What to do with a problem like Andy?
It’s the question now being mulled over in the minds of courtiers in the corridors of Buckingham Palace. With Ghislaine Maxwell now heading for the slammer, the world’s attention is shifting back to (the allegedly) randy Prince Andrew and his years-long affiliation with noted sex offender Jeffrey Epstein.
Prince Andrew’s prolonged travails come at a particularly delicate time for the British monarchy. Her Majesty Queen Elizabeth II, although still beloved, is now in her mid-90s, with Prince Charles remaining a Marmite figure and Princes William and Harry locked in a cold war of sorts. The once-mighty ‘Firm’ now looks vulnerable.
In this context, the black hole opened up by Prince Andrew’s association with Epstein represents an existential threat to the monarchy. Even an ardent monarchist would be at a loss to explain why the Queen (via the taxpayer) should be footing the multi million pound legal bills of a Prince who spouts nonsense explanations when pressed about his purported sexual dealings with a minor (‘I can’t sweat!’, ‘It couldn’t have been me, I was at a Pizza Express!’) or his association with Epstein, a man who hunted and used hundreds of young girls to gratify himself sexually. Instead of facing these claims down, probably because he can’t, as evidenced by the 2019 horror show interview with Emily Maitlis, Prince Andrew is now looking for legal loopholes to spare further royal blushes.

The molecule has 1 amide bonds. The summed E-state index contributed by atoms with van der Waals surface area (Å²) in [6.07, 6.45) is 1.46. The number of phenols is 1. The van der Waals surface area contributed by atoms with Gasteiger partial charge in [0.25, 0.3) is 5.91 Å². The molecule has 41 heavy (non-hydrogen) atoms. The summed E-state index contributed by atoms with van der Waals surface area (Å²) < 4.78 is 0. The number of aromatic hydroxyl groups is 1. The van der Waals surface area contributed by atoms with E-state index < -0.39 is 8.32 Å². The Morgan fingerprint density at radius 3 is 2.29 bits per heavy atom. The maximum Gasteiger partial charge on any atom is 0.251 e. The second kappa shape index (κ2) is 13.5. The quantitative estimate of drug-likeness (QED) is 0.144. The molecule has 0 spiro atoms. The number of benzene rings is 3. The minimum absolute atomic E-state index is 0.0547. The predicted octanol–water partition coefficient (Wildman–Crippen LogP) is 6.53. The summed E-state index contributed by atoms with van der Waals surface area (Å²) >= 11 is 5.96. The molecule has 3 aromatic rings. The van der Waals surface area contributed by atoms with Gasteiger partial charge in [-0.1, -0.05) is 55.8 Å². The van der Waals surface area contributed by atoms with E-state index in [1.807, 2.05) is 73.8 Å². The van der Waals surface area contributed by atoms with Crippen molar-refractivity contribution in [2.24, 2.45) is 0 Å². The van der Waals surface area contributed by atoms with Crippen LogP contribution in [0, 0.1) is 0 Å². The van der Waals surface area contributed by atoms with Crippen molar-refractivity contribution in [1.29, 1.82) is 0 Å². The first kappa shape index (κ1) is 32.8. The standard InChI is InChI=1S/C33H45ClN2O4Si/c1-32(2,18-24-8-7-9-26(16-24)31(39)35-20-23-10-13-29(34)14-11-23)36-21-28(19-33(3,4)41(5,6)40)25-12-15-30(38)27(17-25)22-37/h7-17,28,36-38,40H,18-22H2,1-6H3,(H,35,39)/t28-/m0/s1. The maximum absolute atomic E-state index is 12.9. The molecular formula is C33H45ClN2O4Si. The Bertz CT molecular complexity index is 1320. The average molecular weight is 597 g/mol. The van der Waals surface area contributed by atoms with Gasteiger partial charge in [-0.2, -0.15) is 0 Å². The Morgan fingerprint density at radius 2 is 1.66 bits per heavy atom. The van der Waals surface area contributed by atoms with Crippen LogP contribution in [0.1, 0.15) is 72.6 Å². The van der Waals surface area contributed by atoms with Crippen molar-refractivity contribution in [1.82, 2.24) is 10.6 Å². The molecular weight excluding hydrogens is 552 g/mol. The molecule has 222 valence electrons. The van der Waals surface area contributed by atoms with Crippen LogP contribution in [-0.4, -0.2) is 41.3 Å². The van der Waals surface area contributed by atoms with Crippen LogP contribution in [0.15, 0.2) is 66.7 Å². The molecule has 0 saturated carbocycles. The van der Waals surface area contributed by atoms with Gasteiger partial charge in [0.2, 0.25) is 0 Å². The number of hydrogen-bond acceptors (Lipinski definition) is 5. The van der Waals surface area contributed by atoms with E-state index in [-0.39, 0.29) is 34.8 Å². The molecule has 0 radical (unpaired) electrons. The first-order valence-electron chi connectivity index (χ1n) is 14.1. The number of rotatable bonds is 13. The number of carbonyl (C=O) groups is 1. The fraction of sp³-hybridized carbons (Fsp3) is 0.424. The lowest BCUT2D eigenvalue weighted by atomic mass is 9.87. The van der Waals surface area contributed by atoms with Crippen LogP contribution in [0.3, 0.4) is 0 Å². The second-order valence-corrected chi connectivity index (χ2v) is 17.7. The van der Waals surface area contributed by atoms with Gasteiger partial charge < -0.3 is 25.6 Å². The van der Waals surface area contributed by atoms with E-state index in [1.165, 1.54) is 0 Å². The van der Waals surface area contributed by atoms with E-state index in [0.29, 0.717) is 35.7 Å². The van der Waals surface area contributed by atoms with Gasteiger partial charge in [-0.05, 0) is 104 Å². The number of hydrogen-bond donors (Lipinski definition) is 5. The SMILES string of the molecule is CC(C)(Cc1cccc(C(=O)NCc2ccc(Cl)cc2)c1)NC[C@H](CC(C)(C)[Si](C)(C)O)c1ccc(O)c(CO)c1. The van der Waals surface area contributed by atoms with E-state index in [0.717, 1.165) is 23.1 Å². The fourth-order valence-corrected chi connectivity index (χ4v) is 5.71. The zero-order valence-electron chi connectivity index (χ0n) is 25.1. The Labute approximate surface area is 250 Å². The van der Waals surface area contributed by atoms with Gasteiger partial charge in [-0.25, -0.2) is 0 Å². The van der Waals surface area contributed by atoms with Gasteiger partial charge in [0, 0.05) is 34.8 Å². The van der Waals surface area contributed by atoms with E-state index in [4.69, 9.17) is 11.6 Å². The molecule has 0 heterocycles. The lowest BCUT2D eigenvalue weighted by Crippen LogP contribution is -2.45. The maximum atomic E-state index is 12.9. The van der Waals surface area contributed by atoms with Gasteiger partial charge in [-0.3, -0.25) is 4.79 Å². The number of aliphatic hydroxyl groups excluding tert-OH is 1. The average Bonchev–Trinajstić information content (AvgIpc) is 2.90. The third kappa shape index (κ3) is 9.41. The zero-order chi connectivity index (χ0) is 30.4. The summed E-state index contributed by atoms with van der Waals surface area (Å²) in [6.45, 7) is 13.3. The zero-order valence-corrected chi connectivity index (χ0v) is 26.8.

For its part, the Royal Family appears to be preparing for the worst. The papers are starting to be populated with stories of a Prince Andrew containment plan. The calculation is clearly that Andrew is a liability and must be dealt with as such.
But how to insulate the British Monarchy from its rogue Prince? In one sense it should be easy, given Andrew is nowhere (for practical purposes, anyway) in the line of succession. The trouble is, Andrew is widely considered to be his mother’s favourite. Will the Queen really want to exile her preferred child?
No matter what happens to Prince Andrew, the Royal Family faces a reckoning. Queen Elizabeth II has been the one constant in the sea of Britain’s post-war change. She has been there through Suez, through entry into Europe, through the IMF bailout, through the Winter of Discontent, through the Big Bang, Cool Britannia and Brexit. When she goes, her subjects in Britain and across the Commonwealth will be taking a good hard look at the Crown and what it offers.
And what happens if they decide, as Barbados has recently done, that the pageantry and constitutional order are no longer worth the price of admission? Rue Britannia…